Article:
It’s official: Macy’s Thanksgiving Day Parade will be making its return this year in person! The event went virtual last year due to health concerns, but accord to Executive Producer of the Macy’s Thanksgiving Day Parade, Will Coss, the celebration will take place in the streets of New York City.
During his recent interview with Deadline, Coss states the event will be celebrating its 95th anniversary. “We are delighted to return this cherished holiday tradition closer to its original form. As we march down the streets of New York City and into the homes of a nationwide audience.”
The Macy’s Thanksgiving Day Parade officials have also stated Macy’s is partnering with the city and state of New York to create an event production plan. The plan will ensure both health and safety protocols are following the current CDC guidelines.
Macy’s also shares on the parade’s Q&A page that the City of New York will manage public viewing locations and safety procedures along designed portions of the route.
Macy’s shared it will implement a reduction of overall participation numbers to between 10 and 20%. All participants and staff must have the vaccine and verification. “A few exceptions to this procedure may be made at the sole discretion of Macy’s and its medical consultant based on select extenuating circumstances.”
New York City’s Mayor, Bill de Blasio, praised Macy’s work to continue the tradition last year, despite the health emergency. “[We] look forward to welcoming back parade waters to experience it safely, live, and in-person this November.”
Macy’s 95th Thanksgiving Day Parade will air nationwide on November 25th from 9 a.m. to noon in all time zones.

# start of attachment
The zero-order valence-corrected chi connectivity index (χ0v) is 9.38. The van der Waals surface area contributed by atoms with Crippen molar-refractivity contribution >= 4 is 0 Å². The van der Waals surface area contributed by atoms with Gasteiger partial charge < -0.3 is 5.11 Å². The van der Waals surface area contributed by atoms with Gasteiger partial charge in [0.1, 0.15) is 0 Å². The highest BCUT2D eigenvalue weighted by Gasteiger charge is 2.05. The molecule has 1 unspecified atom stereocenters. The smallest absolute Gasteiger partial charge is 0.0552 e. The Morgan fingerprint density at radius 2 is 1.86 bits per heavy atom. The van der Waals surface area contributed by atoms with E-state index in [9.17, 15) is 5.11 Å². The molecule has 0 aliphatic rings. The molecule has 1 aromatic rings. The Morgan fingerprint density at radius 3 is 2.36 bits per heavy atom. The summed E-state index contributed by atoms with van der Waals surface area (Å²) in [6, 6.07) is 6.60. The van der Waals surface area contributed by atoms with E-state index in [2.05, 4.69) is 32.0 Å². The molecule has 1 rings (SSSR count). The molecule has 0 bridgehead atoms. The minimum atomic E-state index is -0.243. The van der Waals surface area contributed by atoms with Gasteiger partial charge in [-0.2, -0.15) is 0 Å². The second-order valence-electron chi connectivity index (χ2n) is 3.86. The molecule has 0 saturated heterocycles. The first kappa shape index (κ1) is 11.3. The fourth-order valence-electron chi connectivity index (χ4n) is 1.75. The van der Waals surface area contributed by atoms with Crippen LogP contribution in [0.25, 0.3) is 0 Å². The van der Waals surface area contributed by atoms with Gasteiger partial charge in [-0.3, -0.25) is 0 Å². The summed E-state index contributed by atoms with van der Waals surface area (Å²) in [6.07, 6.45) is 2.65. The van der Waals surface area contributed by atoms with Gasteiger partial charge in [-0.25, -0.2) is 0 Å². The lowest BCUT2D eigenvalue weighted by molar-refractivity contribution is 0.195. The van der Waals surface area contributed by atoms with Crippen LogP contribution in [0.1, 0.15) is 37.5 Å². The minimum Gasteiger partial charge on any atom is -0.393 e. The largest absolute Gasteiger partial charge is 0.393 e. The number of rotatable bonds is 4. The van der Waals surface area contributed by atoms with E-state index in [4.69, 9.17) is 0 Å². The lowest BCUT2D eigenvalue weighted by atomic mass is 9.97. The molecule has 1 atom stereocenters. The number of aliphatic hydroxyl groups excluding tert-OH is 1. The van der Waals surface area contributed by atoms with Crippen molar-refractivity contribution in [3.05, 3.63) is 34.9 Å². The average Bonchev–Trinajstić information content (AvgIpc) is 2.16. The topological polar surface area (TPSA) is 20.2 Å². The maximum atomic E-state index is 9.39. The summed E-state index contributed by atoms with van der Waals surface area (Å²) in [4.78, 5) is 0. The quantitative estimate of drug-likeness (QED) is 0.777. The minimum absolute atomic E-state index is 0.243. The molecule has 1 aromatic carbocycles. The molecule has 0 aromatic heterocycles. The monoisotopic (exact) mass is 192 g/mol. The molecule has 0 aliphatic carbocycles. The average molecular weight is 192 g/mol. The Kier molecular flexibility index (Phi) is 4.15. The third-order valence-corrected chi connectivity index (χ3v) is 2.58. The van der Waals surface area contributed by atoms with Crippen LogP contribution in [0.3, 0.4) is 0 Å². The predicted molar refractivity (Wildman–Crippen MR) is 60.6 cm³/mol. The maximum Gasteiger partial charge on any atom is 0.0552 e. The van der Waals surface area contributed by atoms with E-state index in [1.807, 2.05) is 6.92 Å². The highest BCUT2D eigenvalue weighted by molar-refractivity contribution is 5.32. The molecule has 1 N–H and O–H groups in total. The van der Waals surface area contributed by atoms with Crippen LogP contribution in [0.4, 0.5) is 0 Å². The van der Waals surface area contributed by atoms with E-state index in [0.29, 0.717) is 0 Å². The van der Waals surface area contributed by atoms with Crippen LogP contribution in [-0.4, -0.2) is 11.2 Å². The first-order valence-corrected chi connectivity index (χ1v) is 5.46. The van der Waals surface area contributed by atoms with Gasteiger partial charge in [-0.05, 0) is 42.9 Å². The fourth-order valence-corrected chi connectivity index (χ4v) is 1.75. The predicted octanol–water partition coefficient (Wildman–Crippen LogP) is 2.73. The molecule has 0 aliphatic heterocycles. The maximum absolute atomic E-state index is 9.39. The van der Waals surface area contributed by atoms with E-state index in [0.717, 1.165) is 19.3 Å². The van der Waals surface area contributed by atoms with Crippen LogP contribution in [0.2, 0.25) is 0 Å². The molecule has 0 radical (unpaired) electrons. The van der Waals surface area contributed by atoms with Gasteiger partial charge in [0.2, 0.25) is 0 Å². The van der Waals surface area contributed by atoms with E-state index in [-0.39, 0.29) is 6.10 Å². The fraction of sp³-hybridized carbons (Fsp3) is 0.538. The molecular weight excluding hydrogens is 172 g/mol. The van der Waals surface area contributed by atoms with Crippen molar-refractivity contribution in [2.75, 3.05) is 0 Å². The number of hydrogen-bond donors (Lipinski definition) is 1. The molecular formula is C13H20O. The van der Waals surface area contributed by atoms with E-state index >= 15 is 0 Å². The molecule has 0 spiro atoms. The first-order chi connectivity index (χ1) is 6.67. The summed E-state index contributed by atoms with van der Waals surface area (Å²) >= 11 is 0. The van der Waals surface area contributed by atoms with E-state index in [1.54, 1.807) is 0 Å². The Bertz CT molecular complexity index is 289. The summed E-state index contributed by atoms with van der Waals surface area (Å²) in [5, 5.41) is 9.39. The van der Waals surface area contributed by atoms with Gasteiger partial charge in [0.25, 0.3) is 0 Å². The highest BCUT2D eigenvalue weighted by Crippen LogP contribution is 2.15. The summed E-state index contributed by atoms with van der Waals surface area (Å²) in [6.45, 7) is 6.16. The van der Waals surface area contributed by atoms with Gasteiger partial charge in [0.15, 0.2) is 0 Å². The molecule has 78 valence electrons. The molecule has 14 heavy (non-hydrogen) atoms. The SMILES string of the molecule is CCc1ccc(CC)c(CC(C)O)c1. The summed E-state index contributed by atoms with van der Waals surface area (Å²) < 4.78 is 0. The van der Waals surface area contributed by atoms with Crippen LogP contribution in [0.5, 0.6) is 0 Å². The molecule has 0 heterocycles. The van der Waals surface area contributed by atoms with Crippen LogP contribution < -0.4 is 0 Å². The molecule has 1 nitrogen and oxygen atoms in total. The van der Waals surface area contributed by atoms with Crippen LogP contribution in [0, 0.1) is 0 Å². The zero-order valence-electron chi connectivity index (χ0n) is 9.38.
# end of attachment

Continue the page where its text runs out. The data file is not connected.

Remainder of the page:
How Many Times Has the Macy’s Thanksgiving Day Parade Been Canceled?
According to 6sqft, the Macy’s Thanksgiving Day Parade has been canceled only three times since its inception in 1924. This was during the years of World War II (1942-1944). But the war wasn’t the only reason why the parade didn’t debut. The cancelation was due to a helium shortage. The 2020 parade is not on the cancel list due to the fact that it was a virtual event.
During her interview with TODAY, Susan Tercero, the executive producer of the Macy’s Thanksgiving Day Parade last year, stated that safety was the event’s no. 1 priority. “We can’t do this without people in the City of New York and then state really supporting us. Guiding us along the way. It’s been a very interesting year. But our goal is to really deliver a wonderful, safe, entertaining event for everybody Thanksgiving morning.”
Last year’s Macy’s Thanksgiving Day Parade saw participation cut by 75%. Tercero encouraged everyone to stay home last year. “This is nothing something to watch for New Yorkers in the street. It’s something to watch safely from their homes.”